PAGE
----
For any use of my photos, please contact me at monika.wieland (at) gmail (dot) com

Sunday, November 9, 2008

Northern vs. Southern Resident Habitat

Today, as I was reading a chapter in Dolphin Societies: Discoveries and Puzzles, I came across a fact I had never thought about before.

There are two groups of "resident" fish-eating killer whales around Vancouver Island. One is the Southern Residents, made up of J-, K-, and L-Pods, and they spend most of their time off the south end of Vancouver Island, where we see them near the San Juan Islands here in Washington. The other group is the Northern Residents, made up of pods A-I, plus R and W Pods. They live mostly off the northern end of Vancouver Island. The two ranges are shown in the picture on the left, with the light gray representing the Northern Resident Killer Whales (NRKW) and the darker gray representing the Southern Resident Killer Whales (SRKW). The two populations aren't known to interact with one another.

In the chapter I was reading, it mentioned that the division between the Northern and Southern resident habitat corresponds, on the east side of Vancouver Island, to "two distinct tidal regions: a northern region with southward-flowing flood currents and northward-flowing ebb currents, and southern region with opposite ebb and flood current directions".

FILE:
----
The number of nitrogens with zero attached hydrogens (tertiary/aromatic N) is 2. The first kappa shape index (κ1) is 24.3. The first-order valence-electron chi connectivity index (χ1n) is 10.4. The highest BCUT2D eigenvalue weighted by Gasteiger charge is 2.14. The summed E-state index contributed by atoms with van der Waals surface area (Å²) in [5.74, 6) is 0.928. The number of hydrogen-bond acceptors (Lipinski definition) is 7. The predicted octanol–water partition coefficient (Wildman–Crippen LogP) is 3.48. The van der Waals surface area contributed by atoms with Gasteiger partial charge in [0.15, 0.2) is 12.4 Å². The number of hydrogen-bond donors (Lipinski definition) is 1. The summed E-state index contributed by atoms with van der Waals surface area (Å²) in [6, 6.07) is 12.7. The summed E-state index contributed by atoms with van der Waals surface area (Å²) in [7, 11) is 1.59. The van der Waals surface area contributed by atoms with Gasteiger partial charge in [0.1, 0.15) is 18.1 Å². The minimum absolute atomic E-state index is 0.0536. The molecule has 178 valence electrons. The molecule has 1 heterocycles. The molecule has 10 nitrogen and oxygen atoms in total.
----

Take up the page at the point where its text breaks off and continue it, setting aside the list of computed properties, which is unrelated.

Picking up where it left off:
I don't know why this seems so revolutionary to me, but it never dawned on me that the barrier between Northern and Southern Residents was more or less drawn by the tidal region. Of course its not an absolute barrier, with Southern Residents sometimes coming down the inside passage to the inland waters of Washington state, but this still seems pretty significant. It doesn't seem unreasonable that salmon runs may also be divided by the tidal exchange regions, and maybe there is some sort of agreement that the two different areas and the salmon they contain "belong" to either of the two resident communities.

Whenever I come across something that causes me to think about the local whales in a new and different way, I get excited by it. This little fact was one of those moments for me, so I thought I'd share it, however minute it might be.

1 comment:

Andrew said...

That is cool. Thanks for that. Best wishes of goodness and strength to the Southern Residents as they go into this winter with low fat stores and not many salmon to find. More must be done to fix what we've done. Andrew - Victoria, BC